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Post-Covid, We Should Take a Leaf Out of Cuba’s Book and Abolish Professional Sports

2020 saw multiple professional sports leagues struggle as a result of the Covid-19 pandemic. In March, the NHL paused its 2019-2020 regular season while Major League Baseball cancelled spring training games. In June, the NBA then temporarily suspended its 2019-2020 season in order to “safeguard the health and well-being of NBA fans, players, team and arena personnel, media members and the general public.” The following month the NFL cancelled all 2020 preseason games. In November, Bloomberg reported that the NFL, NBA, and MLB were facing a combined $13 billion Ioss in revenue.

In the corporate media, this huge monetary loss will, of course, be mourned as part of the devastating economic fallout of the Covid pandemic. But the fact that something as trivial as spectator sports can become such a huge part of the economy and have so many lives and jobs tied to its fate is something that will be inevitably glossed over. As we approach the one-year anniversary of the Covid outbreak, we should reflect on this reality and on whether the whole concept of professional sports is something worth keeping in the post-Covid era at all. Perhaps Cuba’s decision to abolish professional sports provides an example that other countries should follow.

In 1961, two years after the triumph of the Cuban Revolution, Fidel Castro declared an end to professional sport on the island. But banning professional sport was not a move against sport. In fact, it was the opposite. Castro wanted to make sport not something that people simply watched as passive spectators, but something that people participated in themselves. Rather than existing as a spectacle, sport would be participatory and community based. A few years after the abolition of professional sport, Castro commented, ““Anybody who truly loves sport, and feels sport, has to prefer this sport to professional sport by a thousand times.”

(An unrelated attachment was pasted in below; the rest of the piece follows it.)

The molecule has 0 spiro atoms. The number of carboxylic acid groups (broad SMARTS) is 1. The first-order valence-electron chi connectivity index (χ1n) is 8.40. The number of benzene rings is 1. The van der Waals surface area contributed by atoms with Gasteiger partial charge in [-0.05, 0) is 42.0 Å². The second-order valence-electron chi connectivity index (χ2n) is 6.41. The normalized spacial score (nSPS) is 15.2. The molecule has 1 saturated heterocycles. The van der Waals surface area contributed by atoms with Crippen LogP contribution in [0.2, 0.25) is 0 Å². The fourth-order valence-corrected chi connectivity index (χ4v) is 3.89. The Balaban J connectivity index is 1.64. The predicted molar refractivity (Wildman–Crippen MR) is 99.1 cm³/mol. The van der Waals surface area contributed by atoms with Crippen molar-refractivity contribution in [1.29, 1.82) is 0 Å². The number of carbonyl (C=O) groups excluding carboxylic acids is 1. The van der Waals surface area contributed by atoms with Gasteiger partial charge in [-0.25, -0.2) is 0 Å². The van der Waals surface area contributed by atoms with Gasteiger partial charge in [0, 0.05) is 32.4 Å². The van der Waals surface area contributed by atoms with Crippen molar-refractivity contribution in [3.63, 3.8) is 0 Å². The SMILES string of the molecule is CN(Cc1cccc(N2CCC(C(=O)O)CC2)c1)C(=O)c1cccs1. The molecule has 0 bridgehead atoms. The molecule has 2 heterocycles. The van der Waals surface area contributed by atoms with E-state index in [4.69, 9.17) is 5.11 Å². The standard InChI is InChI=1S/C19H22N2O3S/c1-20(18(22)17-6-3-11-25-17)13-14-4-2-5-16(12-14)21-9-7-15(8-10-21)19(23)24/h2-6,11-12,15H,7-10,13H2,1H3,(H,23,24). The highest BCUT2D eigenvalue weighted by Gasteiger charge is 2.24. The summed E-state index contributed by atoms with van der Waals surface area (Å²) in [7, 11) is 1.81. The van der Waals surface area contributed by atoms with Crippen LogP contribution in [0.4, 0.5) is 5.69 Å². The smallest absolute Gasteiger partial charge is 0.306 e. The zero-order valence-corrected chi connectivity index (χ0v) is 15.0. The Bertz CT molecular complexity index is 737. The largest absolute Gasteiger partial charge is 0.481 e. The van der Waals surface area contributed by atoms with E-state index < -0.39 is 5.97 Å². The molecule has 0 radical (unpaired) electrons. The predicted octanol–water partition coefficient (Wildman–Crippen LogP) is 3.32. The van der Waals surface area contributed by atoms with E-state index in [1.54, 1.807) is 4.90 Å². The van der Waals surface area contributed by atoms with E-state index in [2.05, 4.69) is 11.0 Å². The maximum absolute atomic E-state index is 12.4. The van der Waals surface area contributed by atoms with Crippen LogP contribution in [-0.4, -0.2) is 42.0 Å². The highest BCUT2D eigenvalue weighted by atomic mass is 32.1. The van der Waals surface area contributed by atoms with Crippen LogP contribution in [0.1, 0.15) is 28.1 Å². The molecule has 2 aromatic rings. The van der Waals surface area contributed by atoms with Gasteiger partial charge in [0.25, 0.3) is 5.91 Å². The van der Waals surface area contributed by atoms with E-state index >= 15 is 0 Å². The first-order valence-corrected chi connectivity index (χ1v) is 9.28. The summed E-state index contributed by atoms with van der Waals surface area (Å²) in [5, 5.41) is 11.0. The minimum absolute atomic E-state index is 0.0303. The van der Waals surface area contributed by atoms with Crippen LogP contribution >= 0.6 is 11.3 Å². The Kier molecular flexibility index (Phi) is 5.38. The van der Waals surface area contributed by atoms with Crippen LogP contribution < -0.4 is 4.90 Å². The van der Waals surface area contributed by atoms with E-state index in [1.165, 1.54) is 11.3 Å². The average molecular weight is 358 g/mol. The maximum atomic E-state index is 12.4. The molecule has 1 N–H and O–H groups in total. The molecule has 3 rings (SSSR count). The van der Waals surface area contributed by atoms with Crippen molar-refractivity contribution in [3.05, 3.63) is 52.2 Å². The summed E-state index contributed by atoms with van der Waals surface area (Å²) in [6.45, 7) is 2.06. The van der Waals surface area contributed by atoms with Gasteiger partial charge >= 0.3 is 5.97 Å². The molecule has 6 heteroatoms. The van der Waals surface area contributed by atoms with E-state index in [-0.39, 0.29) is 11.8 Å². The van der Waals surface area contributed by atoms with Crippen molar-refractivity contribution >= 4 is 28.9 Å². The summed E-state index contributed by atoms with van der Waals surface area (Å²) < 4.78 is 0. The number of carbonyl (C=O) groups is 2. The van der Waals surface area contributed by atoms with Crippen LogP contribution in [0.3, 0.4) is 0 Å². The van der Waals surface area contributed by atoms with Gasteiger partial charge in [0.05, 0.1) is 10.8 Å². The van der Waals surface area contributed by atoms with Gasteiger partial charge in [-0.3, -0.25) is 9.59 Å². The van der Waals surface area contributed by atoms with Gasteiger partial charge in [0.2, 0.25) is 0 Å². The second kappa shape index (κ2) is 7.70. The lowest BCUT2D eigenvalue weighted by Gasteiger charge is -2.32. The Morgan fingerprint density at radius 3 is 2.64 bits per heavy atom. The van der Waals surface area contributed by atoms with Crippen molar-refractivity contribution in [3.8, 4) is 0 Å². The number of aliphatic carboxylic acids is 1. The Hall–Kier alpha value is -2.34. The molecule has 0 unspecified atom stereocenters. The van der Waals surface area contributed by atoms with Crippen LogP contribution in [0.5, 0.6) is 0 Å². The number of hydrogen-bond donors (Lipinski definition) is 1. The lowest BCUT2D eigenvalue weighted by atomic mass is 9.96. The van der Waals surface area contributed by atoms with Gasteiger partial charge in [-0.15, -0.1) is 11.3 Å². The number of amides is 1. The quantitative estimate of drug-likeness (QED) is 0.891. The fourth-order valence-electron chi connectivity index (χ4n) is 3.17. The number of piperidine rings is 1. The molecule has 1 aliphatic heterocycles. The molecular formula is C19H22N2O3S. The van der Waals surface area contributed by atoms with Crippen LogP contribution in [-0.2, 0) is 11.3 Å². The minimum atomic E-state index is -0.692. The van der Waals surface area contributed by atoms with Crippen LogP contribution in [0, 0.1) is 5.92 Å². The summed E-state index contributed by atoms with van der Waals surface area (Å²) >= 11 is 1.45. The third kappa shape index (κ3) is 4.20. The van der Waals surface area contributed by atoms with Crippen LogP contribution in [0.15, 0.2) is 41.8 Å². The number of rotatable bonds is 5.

On this basis, the government promoted access to participatory sport for all. As a result, sport has provided an important means of physical education and, in turn, helped to promote public health. People in the United States should take note. Whereas the US has the highest rate of obesity in the world, Cuba has much lower levels and even exceeds the US in life expectancy – despite being a much poorer country that has furthermore suffered for decades under a brutal economic blockade.

Professional sport, meanwhile, has arguably harmed public health and communities here in the US. People waste huge amounts of time and money on the mind-numbing spectacle that is modern spectator sports. On weekends across North America, millions crowd into stadiums to sit passively watching the “action” unfold while gorging on all manner of junk food. One can only image the sums that are made from by the companies that sell this along with the tickets, the merchandise, and the other vulgar accompaniments of pro sport “culture.” Meanwhile, these same corporations get a captive audience of millions, both in the stadiums and watching from home, to advertise the latest wares in their vast apparatus of unnecessary consumerist junk.